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Pythagorean Short Stacks

Last year I taught an 8th grade collababorative math class. My class consisted of 12 special education students with IEP's, 4 students with 504 plans and 12 general education students who scored between 2nd and 4th grade level in math. I also had a special education teacher and teacher assistant to help in the classroom. This was truly the most challenging class I have ever taught. Trying to cover the standards with such a diverse group took lots and lots of planning.

My favorite unit with this class was Pythagorean Theorem. They really understood it! In my Algebra and Pre-Algebra classes I used my Pythagorean Stack activity. See my previous post on Pythagorean Stacks** **here*.** * I knew this would be too difficult for my collab class to do so I adapted it and created my Pythagorean Short Stack activity for this group. It has less problems and they still have to find missing sides which makes both of these activities so much fun. All of the answers are integers just like the Pythagorean Stack Activity so you can tell the students there are no decimals or fractions. They loved this project and did a great job. The room was buzzing with activity as they worked in their groups helping each other.

I did add in numbers for each of the triangles to make it easier to grade. On the other activiy if they didn't number the triangles it was difficult to follow. I know a black and white version would print better but the colors cover up a multitude of mistakes on my diagram. Believe it or not I used Word to make this. My son just looks and me and rolls his eyes and says, "Mom why don't you use paint for that?" I guess I'm just old school. What can I say.

This year I plan on using both activities with my Pre-Algebra as I have many struggling students in these classes as well.

My Pythagorean Stack post is one of my most popular posts so I'm hoping that many of you will find this to be fun to use in your classes as well. Enjoy!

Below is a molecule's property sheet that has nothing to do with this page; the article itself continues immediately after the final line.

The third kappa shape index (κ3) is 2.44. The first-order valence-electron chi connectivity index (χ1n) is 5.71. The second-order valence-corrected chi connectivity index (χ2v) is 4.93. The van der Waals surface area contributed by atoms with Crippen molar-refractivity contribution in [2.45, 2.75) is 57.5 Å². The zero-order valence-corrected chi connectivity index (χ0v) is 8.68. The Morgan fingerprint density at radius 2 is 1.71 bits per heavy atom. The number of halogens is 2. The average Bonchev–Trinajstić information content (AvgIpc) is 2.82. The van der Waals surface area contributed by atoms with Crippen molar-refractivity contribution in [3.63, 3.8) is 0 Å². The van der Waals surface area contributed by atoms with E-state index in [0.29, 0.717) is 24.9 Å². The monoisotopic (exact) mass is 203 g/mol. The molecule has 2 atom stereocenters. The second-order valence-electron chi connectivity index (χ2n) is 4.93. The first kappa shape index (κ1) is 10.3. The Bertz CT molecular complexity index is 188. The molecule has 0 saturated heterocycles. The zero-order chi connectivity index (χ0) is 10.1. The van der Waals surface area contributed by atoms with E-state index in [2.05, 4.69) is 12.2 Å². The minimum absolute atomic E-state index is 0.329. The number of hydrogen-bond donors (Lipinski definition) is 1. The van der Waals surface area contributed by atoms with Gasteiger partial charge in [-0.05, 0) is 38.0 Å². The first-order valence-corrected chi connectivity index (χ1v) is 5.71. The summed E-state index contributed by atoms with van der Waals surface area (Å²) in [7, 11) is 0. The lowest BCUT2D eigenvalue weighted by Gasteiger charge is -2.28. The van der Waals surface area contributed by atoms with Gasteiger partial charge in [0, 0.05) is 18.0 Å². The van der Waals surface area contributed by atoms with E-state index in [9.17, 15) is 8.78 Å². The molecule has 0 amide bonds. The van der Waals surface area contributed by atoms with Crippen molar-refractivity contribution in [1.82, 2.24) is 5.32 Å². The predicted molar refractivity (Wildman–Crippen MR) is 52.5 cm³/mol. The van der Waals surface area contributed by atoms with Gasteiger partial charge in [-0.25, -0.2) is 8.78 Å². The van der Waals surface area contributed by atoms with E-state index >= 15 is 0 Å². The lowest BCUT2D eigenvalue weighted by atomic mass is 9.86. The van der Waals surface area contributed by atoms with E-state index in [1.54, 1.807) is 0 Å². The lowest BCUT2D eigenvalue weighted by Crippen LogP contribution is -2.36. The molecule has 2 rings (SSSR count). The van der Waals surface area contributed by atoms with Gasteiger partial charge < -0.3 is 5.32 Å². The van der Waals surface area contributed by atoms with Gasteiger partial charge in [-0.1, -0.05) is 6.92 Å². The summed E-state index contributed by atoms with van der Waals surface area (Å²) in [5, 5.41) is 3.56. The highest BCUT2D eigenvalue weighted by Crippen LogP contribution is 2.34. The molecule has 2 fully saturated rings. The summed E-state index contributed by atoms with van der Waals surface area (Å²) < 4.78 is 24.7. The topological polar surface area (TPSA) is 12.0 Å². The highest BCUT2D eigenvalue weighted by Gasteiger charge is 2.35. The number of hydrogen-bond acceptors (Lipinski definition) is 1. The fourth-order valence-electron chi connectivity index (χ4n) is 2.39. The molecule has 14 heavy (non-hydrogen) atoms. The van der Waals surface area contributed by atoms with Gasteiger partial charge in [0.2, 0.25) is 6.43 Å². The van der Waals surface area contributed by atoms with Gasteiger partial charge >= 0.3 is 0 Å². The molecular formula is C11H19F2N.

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*Til next time,*

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*Jan*

My Algebra kids always mention "Pythagorean Stacks" as one of their favorite activities, but, like you, I knew it would be too much for my inclusion kids. This is perfect!

ReplyDeleteI decided at the last minute to renew my National Board Certification this spring, and I have to do a classroom video. I want to video from the beginning of my Pythagorean Theorem unit, and I plan to include this activity in my recording!

I give you so much credit for getting you National Board Certification. It is something that I never had the time to do. Good luck. I'm so happy that your kids like the Pythagorean Stacks and would love to hear how the Short Stacks activity works with your inclusion kids. I'm honored that it will be part of your National Board certification:)

DeleteIs there an answer key for the short stack? I have solved it and am getting a decimal answer for the hypotenuse for #6. I plan to use it in our inclusion math class and I, will be taking over the teaching for an observation. Thanks in advance!

ReplyDeleteWe just did it today, and the hypotenuse/diagonal for #6 is not needed. I think that's why it's not drawn in. Students just need to recognize it's a rectangle and use the fact that opposite sides are congruent to get what they need for #7 and #8. We got that the final side in #8 was 35.

DeleteThanks Mickie for answering this. I haven't checked my blog in a couple days. Hope your kids enjoyed the puzzle!

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